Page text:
Carbohydrates

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Carbohydrates

  1. 1. CARBOHYDRATES
  2. 2. What is a Carbohydrate? <ul><li>Carbohydrates are made of only three elements – carbon , hydrogen , and oxygen </li></ul><ul><li>The ratio will ALWAYS be 1C : 2H : 1O – [ C H 2 O ] (the ratio of hydrogen to oxygen is 2:1) </li></ul><ul><li>Are often soluble in water </li></ul><ul><li>Usually end in “-ose” (e.g. glucOSE) </li></ul><ul><li>There are three main types of carbohydrates… </li></ul>
  3. 3. 1. Monosaccharides <ul><li>“ Simple sugars” – used by the cells for ENERGY </li></ul><ul><li>Mono saccharide – ‘single sugar’ </li></ul><ul><li>5 carbon monosaccharide: ribose ( ATP/DNA ) </li></ul><ul><li>6 carbon monosaccharides: glucose plus several other simple sugars (fructose) </li></ul>
  4. 6. <ul><li>Glucose subunits are the monomers for carbohydrate macromolecule polymers. </li></ul>
  5. 7. 2. Disaccharides <ul><li>“ double sugar” - Energy </li></ul><ul><li>Two monosaccharides that are put together (dehydration synthesis) </li></ul><ul><li>For example..sucrose (common table sugar) </li></ul><ul><li>Glucose (monomer) + Fructose (monomer) </li></ul>
  6. 8. So, what’s the chemical formula for sucrose? <ul><li>Glucose (C 6 H 12 O 6 ) + fructose (C 6 H 12 O 6 ) </li></ul><ul><li>= sucrose (C 12 H 24 O 12 ) – Right? </li></ul><ul><li>WRONG!! </li></ul><ul><li>A molecule of water is removed (dehydrated) every time monomers are put together – you must subtract H 2 O </li></ul><ul><li>Your answer should be… </li></ul><ul><li>Sucrose – C 12 H 22 O 11 </li></ul>
  7. 9. Other disaccharide examples… <ul><li>2 glucose subunits </li></ul>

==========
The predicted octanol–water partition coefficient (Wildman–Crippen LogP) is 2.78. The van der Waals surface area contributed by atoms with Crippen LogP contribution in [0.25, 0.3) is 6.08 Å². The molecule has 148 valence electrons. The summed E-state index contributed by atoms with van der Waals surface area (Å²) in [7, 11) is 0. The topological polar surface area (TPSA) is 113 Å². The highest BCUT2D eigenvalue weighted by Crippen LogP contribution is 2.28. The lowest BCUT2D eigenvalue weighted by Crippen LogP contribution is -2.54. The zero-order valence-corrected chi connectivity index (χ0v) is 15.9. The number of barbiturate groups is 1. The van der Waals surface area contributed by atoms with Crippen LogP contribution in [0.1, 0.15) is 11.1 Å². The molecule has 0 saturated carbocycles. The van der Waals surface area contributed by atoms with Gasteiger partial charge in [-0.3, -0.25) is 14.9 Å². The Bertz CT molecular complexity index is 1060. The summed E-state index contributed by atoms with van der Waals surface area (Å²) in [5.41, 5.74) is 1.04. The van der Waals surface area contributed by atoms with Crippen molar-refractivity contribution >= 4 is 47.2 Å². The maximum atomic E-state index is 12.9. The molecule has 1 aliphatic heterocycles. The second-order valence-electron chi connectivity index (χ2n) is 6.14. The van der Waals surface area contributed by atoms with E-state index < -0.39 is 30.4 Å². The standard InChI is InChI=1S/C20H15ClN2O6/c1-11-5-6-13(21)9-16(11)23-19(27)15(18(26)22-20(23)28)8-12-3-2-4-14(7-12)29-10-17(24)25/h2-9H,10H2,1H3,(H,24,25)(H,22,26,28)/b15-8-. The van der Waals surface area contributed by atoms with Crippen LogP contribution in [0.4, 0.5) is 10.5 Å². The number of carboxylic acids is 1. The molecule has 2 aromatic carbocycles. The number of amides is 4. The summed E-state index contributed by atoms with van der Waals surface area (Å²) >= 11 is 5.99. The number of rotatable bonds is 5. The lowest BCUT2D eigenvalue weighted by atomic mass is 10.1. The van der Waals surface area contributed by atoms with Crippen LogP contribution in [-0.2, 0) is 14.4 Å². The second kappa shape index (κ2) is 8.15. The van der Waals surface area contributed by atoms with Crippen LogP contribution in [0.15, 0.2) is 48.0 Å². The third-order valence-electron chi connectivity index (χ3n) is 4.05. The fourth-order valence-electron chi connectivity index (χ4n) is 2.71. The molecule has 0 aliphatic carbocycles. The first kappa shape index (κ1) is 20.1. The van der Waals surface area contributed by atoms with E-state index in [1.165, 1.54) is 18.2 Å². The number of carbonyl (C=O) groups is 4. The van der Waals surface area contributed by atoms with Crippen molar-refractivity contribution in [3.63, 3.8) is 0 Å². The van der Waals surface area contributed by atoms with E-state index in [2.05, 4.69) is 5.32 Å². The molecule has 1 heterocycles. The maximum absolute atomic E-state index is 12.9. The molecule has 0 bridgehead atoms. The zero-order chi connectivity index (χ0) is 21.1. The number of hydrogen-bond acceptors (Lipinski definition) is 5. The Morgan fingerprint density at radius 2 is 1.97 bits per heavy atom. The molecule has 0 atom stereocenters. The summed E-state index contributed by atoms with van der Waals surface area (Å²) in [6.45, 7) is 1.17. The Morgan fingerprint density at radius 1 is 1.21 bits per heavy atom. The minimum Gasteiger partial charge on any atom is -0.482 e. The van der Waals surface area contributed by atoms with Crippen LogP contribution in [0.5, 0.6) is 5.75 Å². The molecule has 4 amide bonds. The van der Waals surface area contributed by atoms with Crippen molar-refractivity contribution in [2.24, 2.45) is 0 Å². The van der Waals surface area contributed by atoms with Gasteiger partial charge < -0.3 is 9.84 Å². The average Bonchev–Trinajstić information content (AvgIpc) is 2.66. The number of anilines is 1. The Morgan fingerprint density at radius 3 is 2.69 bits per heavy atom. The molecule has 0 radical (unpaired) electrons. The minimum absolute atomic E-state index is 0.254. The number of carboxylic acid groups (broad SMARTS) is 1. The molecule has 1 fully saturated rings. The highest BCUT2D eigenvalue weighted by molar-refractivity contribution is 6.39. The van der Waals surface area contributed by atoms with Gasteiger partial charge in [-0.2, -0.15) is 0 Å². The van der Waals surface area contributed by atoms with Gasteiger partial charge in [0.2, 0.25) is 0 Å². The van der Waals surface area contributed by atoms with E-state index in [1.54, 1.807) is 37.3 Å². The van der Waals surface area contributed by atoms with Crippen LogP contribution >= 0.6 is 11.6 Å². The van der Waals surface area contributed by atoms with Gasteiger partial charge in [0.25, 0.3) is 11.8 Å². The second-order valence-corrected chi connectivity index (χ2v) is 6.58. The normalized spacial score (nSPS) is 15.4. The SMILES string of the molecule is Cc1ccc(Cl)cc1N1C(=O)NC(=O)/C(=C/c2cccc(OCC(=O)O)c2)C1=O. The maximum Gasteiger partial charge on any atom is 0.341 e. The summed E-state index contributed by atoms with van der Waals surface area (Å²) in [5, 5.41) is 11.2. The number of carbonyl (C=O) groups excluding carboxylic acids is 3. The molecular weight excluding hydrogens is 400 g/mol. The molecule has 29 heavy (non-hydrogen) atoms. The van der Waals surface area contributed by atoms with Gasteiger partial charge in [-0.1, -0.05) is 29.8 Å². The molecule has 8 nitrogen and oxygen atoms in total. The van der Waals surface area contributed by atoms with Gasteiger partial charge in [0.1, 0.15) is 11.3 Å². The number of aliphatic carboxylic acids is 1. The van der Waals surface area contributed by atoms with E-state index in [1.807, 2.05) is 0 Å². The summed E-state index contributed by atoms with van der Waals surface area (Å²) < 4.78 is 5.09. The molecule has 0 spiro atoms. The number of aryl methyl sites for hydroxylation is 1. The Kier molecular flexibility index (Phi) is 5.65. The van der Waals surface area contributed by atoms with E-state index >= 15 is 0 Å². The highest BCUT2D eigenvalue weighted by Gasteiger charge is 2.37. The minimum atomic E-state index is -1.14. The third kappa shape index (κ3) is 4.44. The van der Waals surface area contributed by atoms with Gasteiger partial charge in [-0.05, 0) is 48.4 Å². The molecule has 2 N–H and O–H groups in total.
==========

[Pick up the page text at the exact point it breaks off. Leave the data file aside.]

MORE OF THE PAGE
8. 10. 3. Polysaccharides <ul><li>“ many sugars” </li></ul><ul><li>All polysaccharides are macromolecules. </li></ul><ul><li>All polysaccharides are polymers of anywhere from several hundred to several thousand glucose monomers </li></ul><ul><li>(Remember dehydration synthesis?...) </li></ul><ul><li>What’s the chemical formula for a polysaccharide of 15 glucose molecules? </li></ul>
  9. 11. 15 glucose molecules <ul><li>C 6 H 12 O 6 x 15 = C 90 H 180 O 90 </li></ul><ul><li>(14 bonds) minus H 28 O 14 </li></ul><ul><li> C 90 H 152 O 76 </li></ul>
  10. 12. There are two types of polysaccharides <ul><li>Storage Polysaccharides </li></ul><ul><li>A. In plants – STARCH </li></ul><ul><li>B. In Animals – GLYCOGEN (“animal starch”) </li></ul><ul><li>it’s found in liver and muscle tissue…. </li></ul>
  11. 14. <ul><li>Structural Polysaccharides </li></ul><ul><li>A. In plants – CELLULOSE – the most abundant organic compound on earth </li></ul><ul><li>Cellulose can’t be digested by most animals so it passes through our digestive tract undigested. What’s it called?... </li></ul><ul><li>FIBER </li></ul><ul><li>We lack the correct enzyme in our intestines…therefore, cellulose is NOT considered a nutrient. </li></ul>
  12. 15. What’s the difference between starch and cellulose? <ul><li>We can digest starch but we can’t digest cellulose. Why? </li></ul><ul><li>It has to do with the structure of the polysaccharides… </li></ul><ul><li>Alternating pattern vs a non-alternating pattern of the glucose monomers </li></ul>
  13. 18. <ul><li>Cellulose is found in all plant cell walls…that’s why it’s considered a structural polysaccharide (as opposed to a storage polysaccharide) </li></ul><ul><li>But cellulose is not the only structural polysaccharide. There is another one found only in animals…it’s called… </li></ul><ul><li>B. CHITIN </li></ul><ul><li>Chitin is the main chemical found in the exoskeletons of lobsters, insects, etc… </li></ul>

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